12 November 2008

Psssst, Hey fella, Wanna buy a US military vehicle? Cheap!

So apparently a convoy transporting US military vehicles was hijacked in Pakistan and the vehicles seem to have disappeared:
Dozens of masked gunmen blocked a mountain pass and hijacked a convoy of trucks carrying military vehicles and other supplies bound for U.S.-led forces in Afghanistan, an official said Tuesday.
Attacks are common against supply trucks that use the Khyber Pass in Pakistan's northwest to ferry supplies to U.S. and NATO troops across the border, but Monday's raid was particularly brazen.
Some 60 masked gunmen blocked the route at several points and assaulted the convoy, said Fazal Mahmood, an administration official for the Khyber tribal region.
Pakistani security forces traded fire with the gunmen but were forced to retreat. The militants took the trucks along with the drivers.
Mahmood blamed Pakistani militants from the Taliban movement for the attack.
'We are using all resources to trace and recover the hijacked trucks, some of which were carrying vehicles for the allied forces in Afghanistan,' Mahmood said.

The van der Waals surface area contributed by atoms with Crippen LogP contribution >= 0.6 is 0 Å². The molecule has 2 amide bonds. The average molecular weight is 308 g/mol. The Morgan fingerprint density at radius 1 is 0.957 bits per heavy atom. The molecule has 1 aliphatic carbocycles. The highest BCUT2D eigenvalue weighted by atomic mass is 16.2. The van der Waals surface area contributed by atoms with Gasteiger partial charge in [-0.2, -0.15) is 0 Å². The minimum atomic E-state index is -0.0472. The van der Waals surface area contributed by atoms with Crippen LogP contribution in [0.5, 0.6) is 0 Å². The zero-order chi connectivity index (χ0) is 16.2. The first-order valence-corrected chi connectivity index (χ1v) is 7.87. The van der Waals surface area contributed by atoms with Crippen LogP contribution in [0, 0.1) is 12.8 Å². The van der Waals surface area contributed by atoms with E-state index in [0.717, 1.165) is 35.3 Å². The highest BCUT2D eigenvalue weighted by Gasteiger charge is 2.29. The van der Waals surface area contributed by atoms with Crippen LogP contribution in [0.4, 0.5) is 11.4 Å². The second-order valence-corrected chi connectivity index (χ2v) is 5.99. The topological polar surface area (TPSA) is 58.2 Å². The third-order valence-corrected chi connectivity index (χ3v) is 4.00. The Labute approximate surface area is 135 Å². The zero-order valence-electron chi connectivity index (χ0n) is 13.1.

Helicopter gunships were dispatched to assist in the search in the rugged region, where Pakistan's central government has little control and militants have found hideouts.

Yeah, we're not finding them. Not intact, anyways.

We found them:
TALIBAN militants were driving around in captured US army Humvee armoured vehicles in Pakistan's tribal region close to the historic Khyber Pass last night after hijacking more than a dozen supply trucks travelling along the vital land route that supplies coalition forces in Afghanistan.
The capture of the Humvees - these days the symbol of US intervention in Iraq and elsewhere - is a serious embarrassment to US commanders of the coalition forces.
Pakistani reporters in the area said the militants unloaded the Humvees from shipping containers on the backs of the trucks and drove off in them, after decorating them with flags and banners of the banned umbrella organisation Tehrik-i-Taliban Pakistan, which is led by Baitullah Mehsud. Mehsud is closely allied to Osama bin Laden and the Taliban leader Mullah Omar.
The reporters said the hijackings had taken place 'in clear view of (Pakistani) paramilitary personnel' deployed at the nearby Jamrud Fort, who 'did not take any action'.
'All this happened on the international highway (linking Pakistan with Afghanistan) and you can imagine the implications this can have for us,' an official told Pakistan newspaper Dawn.

By: Brant

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